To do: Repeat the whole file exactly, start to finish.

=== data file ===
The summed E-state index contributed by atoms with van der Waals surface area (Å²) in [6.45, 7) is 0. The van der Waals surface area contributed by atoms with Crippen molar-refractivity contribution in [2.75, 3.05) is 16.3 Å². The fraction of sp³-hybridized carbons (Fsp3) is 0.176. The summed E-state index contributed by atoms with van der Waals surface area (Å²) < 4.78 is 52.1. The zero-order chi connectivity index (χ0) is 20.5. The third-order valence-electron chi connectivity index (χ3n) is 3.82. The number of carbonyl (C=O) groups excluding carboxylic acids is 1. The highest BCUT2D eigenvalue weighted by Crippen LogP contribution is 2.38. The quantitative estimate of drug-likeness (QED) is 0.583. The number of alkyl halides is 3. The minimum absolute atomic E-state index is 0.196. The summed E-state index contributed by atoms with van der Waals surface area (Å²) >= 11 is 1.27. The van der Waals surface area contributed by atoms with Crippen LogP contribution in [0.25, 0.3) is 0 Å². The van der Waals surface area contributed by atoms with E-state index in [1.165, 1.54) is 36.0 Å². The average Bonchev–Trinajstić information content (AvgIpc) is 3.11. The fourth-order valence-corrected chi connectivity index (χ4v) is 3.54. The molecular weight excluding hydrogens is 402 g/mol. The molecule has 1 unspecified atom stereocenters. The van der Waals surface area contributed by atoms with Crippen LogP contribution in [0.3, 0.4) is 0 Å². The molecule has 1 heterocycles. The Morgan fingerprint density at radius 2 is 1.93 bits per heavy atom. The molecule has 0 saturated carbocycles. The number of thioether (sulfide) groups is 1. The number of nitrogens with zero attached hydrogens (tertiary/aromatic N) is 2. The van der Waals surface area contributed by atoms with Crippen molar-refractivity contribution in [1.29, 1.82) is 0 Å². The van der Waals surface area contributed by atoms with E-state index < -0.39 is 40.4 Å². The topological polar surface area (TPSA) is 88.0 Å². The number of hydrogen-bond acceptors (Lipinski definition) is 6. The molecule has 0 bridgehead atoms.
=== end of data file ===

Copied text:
The summed E-state index contributed by atoms with van der Waals surface area (Å²) in [6.45, 7) is 0. The van der Waals surface area contributed by atoms with Crippen molar-refractivity contribution in [2.75, 3.05) is 16.3 Å². The fraction of sp³-hybridized carbons (Fsp3) is 0.176. The summed E-state index contributed by atoms with van der Waals surface area (Å²) < 4.78 is 52.1. The zero-order chi connectivity index (χ0) is 20.5. The third-order valence-electron chi connectivity index (χ3n) is 3.82. The number of carbonyl (C=O) groups excluding carboxylic acids is 1. The highest BCUT2D eigenvalue weighted by Crippen LogP contribution is 2.38. The quantitative estimate of drug-likeness (QED) is 0.583. The number of alkyl halides is 3. The minimum absolute atomic E-state index is 0.196. The summed E-state index contributed by atoms with van der Waals surface area (Å²) >= 11 is 1.27. The van der Waals surface area contributed by atoms with Crippen LogP contribution in [0.25, 0.3) is 0 Å². The van der Waals surface area contributed by atoms with E-state index in [1.165, 1.54) is 36.0 Å². The average Bonchev–Trinajstić information content (AvgIpc) is 3.11. The fourth-order valence-corrected chi connectivity index (χ4v) is 3.54. The molecular weight excluding hydrogens is 402 g/mol. The molecule has 1 unspecified atom stereocenters. The van der Waals surface area contributed by atoms with Crippen LogP contribution in [0.3, 0.4) is 0 Å². The molecule has 1 heterocycles. The Morgan fingerprint density at radius 2 is 1.93 bits per heavy atom. The molecule has 0 saturated carbocycles. The number of thioether (sulfide) groups is 1. The number of nitrogens with zero attached hydrogens (tertiary/aromatic N) is 2. The van der Waals surface area contributed by atoms with Crippen molar-refractivity contribution in [1.29, 1.82) is 0 Å². The van der Waals surface area contributed by atoms with E-state index < -0.39 is 40.4 Å². The topological polar surface area (TPSA) is 88.0 Å². The number of hydrogen-bond acceptors (Lipinski definition) is 6. The molecule has 0 bridgehead atoms.